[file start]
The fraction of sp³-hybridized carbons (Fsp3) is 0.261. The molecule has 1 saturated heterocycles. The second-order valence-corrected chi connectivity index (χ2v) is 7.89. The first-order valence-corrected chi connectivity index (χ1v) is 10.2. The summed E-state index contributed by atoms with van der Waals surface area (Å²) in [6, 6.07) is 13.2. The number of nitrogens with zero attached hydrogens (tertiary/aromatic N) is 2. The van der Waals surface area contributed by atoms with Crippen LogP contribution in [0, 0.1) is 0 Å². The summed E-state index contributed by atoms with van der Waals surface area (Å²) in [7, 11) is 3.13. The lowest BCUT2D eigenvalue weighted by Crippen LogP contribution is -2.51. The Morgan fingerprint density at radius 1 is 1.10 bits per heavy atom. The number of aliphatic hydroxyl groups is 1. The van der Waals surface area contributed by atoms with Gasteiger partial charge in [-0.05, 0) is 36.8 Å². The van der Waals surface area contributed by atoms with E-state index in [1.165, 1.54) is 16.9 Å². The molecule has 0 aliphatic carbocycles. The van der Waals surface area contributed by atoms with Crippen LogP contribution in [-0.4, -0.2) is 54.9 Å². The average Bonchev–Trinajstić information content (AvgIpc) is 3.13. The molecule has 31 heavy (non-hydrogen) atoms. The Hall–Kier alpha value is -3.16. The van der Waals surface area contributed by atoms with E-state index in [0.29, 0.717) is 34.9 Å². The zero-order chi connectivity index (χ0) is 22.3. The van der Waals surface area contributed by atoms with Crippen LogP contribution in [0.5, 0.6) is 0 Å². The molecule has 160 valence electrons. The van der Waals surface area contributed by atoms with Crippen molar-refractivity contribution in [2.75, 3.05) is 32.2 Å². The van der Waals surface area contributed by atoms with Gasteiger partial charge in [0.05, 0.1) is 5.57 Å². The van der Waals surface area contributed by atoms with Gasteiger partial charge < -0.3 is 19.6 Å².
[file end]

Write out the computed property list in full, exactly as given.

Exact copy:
The fraction of sp³-hybridized carbons (Fsp3) is 0.261. The molecule has 1 saturated heterocycles. The second-order valence-corrected chi connectivity index (χ2v) is 7.89. The first-order valence-corrected chi connectivity index (χ1v) is 10.2. The summed E-state index contributed by atoms with van der Waals surface area (Å²) in [6, 6.07) is 13.2. The number of nitrogens with zero attached hydrogens (tertiary/aromatic N) is 2. The van der Waals surface area contributed by atoms with Crippen LogP contribution in [0, 0.1) is 0 Å². The summed E-state index contributed by atoms with van der Waals surface area (Å²) in [7, 11) is 3.13. The lowest BCUT2D eigenvalue weighted by Crippen LogP contribution is -2.51. The Morgan fingerprint density at radius 1 is 1.10 bits per heavy atom. The number of aliphatic hydroxyl groups is 1. The van der Waals surface area contributed by atoms with Gasteiger partial charge in [-0.05, 0) is 36.8 Å². The van der Waals surface area contributed by atoms with E-state index in [1.165, 1.54) is 16.9 Å². The molecule has 0 aliphatic carbocycles. The van der Waals surface area contributed by atoms with Crippen LogP contribution in [-0.4, -0.2) is 54.9 Å². The average Bonchev–Trinajstić information content (AvgIpc) is 3.13. The molecule has 31 heavy (non-hydrogen) atoms. The Hall–Kier alpha value is -3.16. The van der Waals surface area contributed by atoms with E-state index in [0.29, 0.717) is 34.9 Å². The zero-order chi connectivity index (χ0) is 22.3. The van der Waals surface area contributed by atoms with Crippen LogP contribution in [0.5, 0.6) is 0 Å². The molecule has 160 valence electrons. The van der Waals surface area contributed by atoms with Crippen molar-refractivity contribution in [2.75, 3.05) is 32.2 Å². The van der Waals surface area contributed by atoms with Gasteiger partial charge in [0.05, 0.1) is 5.57 Å². The van der Waals surface area contributed by atoms with Gasteiger partial charge < -0.3 is 19.6 Å².